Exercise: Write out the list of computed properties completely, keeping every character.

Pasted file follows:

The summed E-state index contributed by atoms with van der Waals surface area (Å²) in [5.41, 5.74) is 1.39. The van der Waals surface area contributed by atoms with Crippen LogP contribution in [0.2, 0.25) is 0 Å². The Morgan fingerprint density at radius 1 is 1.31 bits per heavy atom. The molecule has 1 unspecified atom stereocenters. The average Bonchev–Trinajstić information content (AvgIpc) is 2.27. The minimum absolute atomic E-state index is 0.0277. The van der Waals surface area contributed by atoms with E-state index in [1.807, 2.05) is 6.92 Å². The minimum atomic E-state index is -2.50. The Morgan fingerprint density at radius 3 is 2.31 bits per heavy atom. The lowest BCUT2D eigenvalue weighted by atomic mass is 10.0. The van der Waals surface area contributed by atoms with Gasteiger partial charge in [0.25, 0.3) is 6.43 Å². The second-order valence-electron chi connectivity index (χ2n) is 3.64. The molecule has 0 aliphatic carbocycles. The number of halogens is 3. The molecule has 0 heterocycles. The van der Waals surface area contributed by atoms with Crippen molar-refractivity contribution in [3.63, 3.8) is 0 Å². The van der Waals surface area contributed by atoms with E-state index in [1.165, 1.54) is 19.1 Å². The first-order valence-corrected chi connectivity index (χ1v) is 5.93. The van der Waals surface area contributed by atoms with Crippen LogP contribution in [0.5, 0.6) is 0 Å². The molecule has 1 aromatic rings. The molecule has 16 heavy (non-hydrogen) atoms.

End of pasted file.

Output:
The summed E-state index contributed by atoms with van der Waals surface area (Å²) in [5.41, 5.74) is 1.39. The van der Waals surface area contributed by atoms with Crippen LogP contribution in [0.2, 0.25) is 0 Å². The Morgan fingerprint density at radius 1 is 1.31 bits per heavy atom. The molecule has 1 unspecified atom stereocenters. The average Bonchev–Trinajstić information content (AvgIpc) is 2.27. The minimum absolute atomic E-state index is 0.0277. The van der Waals surface area contributed by atoms with E-state index in [1.807, 2.05) is 6.92 Å². The minimum atomic E-state index is -2.50. The Morgan fingerprint density at radius 3 is 2.31 bits per heavy atom. The lowest BCUT2D eigenvalue weighted by atomic mass is 10.0. The van der Waals surface area contributed by atoms with Gasteiger partial charge in [0.25, 0.3) is 6.43 Å². The second-order valence-electron chi connectivity index (χ2n) is 3.64. The molecule has 0 aliphatic carbocycles. The number of halogens is 3. The molecule has 0 heterocycles. The van der Waals surface area contributed by atoms with Crippen molar-refractivity contribution in [3.63, 3.8) is 0 Å². The van der Waals surface area contributed by atoms with E-state index in [1.165, 1.54) is 19.1 Å². The first-order valence-corrected chi connectivity index (χ1v) is 5.93. The van der Waals surface area contributed by atoms with Crippen LogP contribution in [0.5, 0.6) is 0 Å². The molecule has 1 aromatic rings. The molecule has 16 heavy (non-hydrogen) atoms.